Tuesday, January 20, 2009

The Letter

I was home a little early today and got the chance to help Steffi with her homework. Steffi’s teacher has asked the class to write a letter to Barack Obama. The letters are meant to be a response to the letter the new President wrote to his daughters.

There is one particular paragraph that mirrors my feelings about my own family, and what I believe our nation needs to refocus on. He writes:

“I want all our children to go to schools worthy of their potential—schools that challenge them, inspire them, and instill in them a sense of wonder about the world around them. I want them to have the chance to go to college—even if their parents aren't rich. And I want them to get good jobs: jobs that pay well and give them benefits like health care, jobs that let them spend time with their own kids and retire with dignity.”

What a difference from our most recent ex-President, who spent the last several weeks doing a media tour, press conference and address to the nation reminding us of the themes and images he’s focused on during his administration, namely fear, terror, evildoers, threats, enemies…(sweet dreams children!)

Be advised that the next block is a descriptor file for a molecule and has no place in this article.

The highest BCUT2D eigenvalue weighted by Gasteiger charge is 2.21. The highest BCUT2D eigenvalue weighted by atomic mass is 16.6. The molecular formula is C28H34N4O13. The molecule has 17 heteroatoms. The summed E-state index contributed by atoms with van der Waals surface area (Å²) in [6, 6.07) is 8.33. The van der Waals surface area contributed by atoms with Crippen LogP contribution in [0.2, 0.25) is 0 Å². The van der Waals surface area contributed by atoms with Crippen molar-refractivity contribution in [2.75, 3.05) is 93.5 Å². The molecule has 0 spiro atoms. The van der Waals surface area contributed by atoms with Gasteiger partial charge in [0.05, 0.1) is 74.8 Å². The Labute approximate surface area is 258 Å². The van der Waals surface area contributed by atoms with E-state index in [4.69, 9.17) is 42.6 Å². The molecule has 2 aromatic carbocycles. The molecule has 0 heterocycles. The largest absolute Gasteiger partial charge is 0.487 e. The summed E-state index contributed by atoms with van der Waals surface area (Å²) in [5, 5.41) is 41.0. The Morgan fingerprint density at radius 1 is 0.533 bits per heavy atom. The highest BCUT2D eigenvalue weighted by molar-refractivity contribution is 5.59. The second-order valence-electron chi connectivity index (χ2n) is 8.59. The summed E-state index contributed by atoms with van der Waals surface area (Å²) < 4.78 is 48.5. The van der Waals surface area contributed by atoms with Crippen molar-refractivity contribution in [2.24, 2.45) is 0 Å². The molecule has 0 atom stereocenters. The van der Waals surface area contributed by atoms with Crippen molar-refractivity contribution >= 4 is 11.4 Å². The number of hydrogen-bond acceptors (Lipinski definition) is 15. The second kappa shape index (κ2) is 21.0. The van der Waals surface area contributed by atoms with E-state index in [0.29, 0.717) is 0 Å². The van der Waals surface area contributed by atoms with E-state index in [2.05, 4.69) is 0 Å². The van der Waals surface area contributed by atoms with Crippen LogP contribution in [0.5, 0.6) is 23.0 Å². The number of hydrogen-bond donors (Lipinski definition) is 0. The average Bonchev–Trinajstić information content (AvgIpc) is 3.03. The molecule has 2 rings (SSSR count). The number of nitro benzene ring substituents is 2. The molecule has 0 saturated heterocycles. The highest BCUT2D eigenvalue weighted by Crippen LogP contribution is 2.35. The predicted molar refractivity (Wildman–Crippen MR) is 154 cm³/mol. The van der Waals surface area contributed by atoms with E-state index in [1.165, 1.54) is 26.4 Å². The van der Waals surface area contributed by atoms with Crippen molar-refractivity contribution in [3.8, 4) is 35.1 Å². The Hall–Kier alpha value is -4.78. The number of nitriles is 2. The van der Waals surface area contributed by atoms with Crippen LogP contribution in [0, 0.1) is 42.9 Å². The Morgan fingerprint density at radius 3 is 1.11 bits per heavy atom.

We live in the greatest country in the world. We all strive to do our best, to be our best, and achieve success, which can be defined not by the riches in our bank account but the richness in our lives. To get my children there, I’d rather focus on the themes found in Obama’s message to his daughters than the message W. reminded us of as he ended his term.

Monday, January 12, 2009


I dropped Steffi off at school this morning, which I very rarely do. I do know that she likes to be left off at the sidewalk, and then she'll walk by herself the extra 50 yards or so to her line. Just as I was saying goodbye, I remembered that she also doesn't like public displays of affection, particularly with a parent, especially around school. When I said goodbye I tried to do it quickly and efficiently - sort of like Kramer ordering soup from the Soup Nazi - just say goodbye, turn and walk slowly back to the car.